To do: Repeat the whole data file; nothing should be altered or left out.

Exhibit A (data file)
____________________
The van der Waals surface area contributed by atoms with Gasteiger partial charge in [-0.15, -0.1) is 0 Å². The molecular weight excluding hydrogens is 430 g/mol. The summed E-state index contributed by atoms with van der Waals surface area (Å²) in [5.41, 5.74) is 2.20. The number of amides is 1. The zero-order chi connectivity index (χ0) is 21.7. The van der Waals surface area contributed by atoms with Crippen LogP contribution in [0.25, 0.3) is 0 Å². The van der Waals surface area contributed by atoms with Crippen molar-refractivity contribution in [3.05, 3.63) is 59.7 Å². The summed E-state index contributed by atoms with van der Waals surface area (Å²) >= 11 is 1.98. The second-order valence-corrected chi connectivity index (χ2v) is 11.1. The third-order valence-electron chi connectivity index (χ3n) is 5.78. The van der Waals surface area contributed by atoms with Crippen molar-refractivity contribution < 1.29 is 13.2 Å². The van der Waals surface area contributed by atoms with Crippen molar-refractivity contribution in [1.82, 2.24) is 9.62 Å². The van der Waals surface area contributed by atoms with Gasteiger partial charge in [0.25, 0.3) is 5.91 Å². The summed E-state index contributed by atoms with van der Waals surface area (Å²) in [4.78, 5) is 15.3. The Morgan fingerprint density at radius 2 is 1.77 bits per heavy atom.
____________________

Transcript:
The van der Waals surface area contributed by atoms with Gasteiger partial charge in [-0.15, -0.1) is 0 Å². The molecular weight excluding hydrogens is 430 g/mol. The summed E-state index contributed by atoms with van der Waals surface area (Å²) in [5.41, 5.74) is 2.20. The number of amides is 1. The zero-order chi connectivity index (χ0) is 21.7. The van der Waals surface area contributed by atoms with Crippen LogP contribution in [0.25, 0.3) is 0 Å². The van der Waals surface area contributed by atoms with Crippen molar-refractivity contribution in [3.05, 3.63) is 59.7 Å². The summed E-state index contributed by atoms with van der Waals surface area (Å²) >= 11 is 1.98. The second-order valence-corrected chi connectivity index (χ2v) is 11.1. The third-order valence-electron chi connectivity index (χ3n) is 5.78. The van der Waals surface area contributed by atoms with Crippen molar-refractivity contribution < 1.29 is 13.2 Å². The van der Waals surface area contributed by atoms with Crippen molar-refractivity contribution in [1.82, 2.24) is 9.62 Å². The van der Waals surface area contributed by atoms with Gasteiger partial charge in [0.25, 0.3) is 5.91 Å². The summed E-state index contributed by atoms with van der Waals surface area (Å²) in [4.78, 5) is 15.3. The Morgan fingerprint density at radius 2 is 1.77 bits per heavy atom.